4: Sorry, some of us were doing journalism today and didn’t have a chance to see this til now…my response-welcome to the club, biotch

3: So wait…am I the only one who actually does want to do journalism for the rest of my life?

5: I plan on doing lots of hard-hitting journalism. Like my child’s school’s PTA newsletter, the church bulletin and uploading videos of my kids and dog to my mommy blog.

3: Thanks for the support, friends.

I’m not surprised that my friends and I are experiencing a bout of second thoughts about their career paths, but at the same time it makes me wonder why so many j-schoolers decide so early on that they don’t want to be journalists.

In my group of eight friends, two of them are strat comm majors and they never had any intention to be  All the rest of us are currently working for one or more of the various real-world media outlets through the J-School. But only a few of us are committed to long careers dedicated to journalism. (Me? Right now I’m still fence straddling).

The J-School tells prospective students that within three years of graduation, 90 percent of J-School alums end up in journalism, PR or advertising related jobs. I don’t doubt the accuracy of this statement. But I think it could be misleading. Through anecdotal experience, I would be willing to bet that far more than half of that 90 percent are in PR or communications type jobs. I’d be curious to know how many graduates consider themselves to be journalists.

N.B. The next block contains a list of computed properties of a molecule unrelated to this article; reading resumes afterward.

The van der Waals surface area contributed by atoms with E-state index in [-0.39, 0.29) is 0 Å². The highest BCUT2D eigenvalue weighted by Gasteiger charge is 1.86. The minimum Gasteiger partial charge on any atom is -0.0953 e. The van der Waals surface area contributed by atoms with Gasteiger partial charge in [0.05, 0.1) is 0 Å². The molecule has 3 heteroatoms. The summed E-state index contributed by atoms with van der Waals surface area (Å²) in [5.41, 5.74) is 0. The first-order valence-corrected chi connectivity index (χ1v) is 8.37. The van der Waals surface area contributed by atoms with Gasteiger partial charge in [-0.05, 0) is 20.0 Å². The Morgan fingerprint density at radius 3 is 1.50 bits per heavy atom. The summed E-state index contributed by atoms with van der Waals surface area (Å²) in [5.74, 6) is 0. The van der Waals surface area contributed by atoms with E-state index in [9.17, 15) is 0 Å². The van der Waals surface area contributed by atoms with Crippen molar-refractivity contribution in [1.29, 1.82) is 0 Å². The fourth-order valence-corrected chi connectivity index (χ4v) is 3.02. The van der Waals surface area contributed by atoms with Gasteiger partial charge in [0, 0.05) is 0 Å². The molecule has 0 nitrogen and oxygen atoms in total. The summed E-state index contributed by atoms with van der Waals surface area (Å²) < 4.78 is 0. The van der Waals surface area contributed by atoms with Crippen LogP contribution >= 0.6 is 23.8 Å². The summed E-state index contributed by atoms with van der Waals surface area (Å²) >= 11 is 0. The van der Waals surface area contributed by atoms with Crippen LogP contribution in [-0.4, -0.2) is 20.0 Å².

And I have no doubt that my career path will eventually lead me to a more PR-related job. The pay is typically higher, the hours are more ideal and the workload might cause me to have fewer gray hairs. Heck, my career might even start out int he PR world.

But Friend 3 is right. A journalism degree is a well-rounded degree and communication skills are essential anywhere in the world. But I can’t help but wonder where I’m bound.